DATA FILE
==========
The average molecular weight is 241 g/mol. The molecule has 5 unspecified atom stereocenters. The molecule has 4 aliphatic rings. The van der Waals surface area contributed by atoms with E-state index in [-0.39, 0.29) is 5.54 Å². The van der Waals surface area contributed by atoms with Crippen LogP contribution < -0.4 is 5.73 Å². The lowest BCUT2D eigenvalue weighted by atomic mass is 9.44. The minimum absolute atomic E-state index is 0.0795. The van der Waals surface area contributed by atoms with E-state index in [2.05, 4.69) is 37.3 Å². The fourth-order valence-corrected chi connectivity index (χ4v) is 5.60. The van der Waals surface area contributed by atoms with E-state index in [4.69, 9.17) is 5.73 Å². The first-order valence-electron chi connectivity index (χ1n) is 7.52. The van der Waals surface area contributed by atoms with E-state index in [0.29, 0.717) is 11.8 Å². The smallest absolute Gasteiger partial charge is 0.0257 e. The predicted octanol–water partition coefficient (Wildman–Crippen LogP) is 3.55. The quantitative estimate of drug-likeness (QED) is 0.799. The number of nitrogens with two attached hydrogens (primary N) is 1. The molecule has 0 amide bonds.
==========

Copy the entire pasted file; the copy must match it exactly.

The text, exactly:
The average molecular weight is 241 g/mol. The molecule has 5 unspecified atom stereocenters. The molecule has 4 aliphatic rings. The van der Waals surface area contributed by atoms with E-state index in [-0.39, 0.29) is 5.54 Å². The van der Waals surface area contributed by atoms with Crippen LogP contribution < -0.4 is 5.73 Å². The lowest BCUT2D eigenvalue weighted by atomic mass is 9.44. The minimum absolute atomic E-state index is 0.0795. The van der Waals surface area contributed by atoms with E-state index in [2.05, 4.69) is 37.3 Å². The fourth-order valence-corrected chi connectivity index (χ4v) is 5.60. The van der Waals surface area contributed by atoms with E-state index in [4.69, 9.17) is 5.73 Å². The first-order valence-electron chi connectivity index (χ1n) is 7.52. The van der Waals surface area contributed by atoms with E-state index in [0.29, 0.717) is 11.8 Å². The smallest absolute Gasteiger partial charge is 0.0257 e. The predicted octanol–water partition coefficient (Wildman–Crippen LogP) is 3.55. The quantitative estimate of drug-likeness (QED) is 0.799. The number of nitrogens with two attached hydrogens (primary N) is 1. The molecule has 0 amide bonds.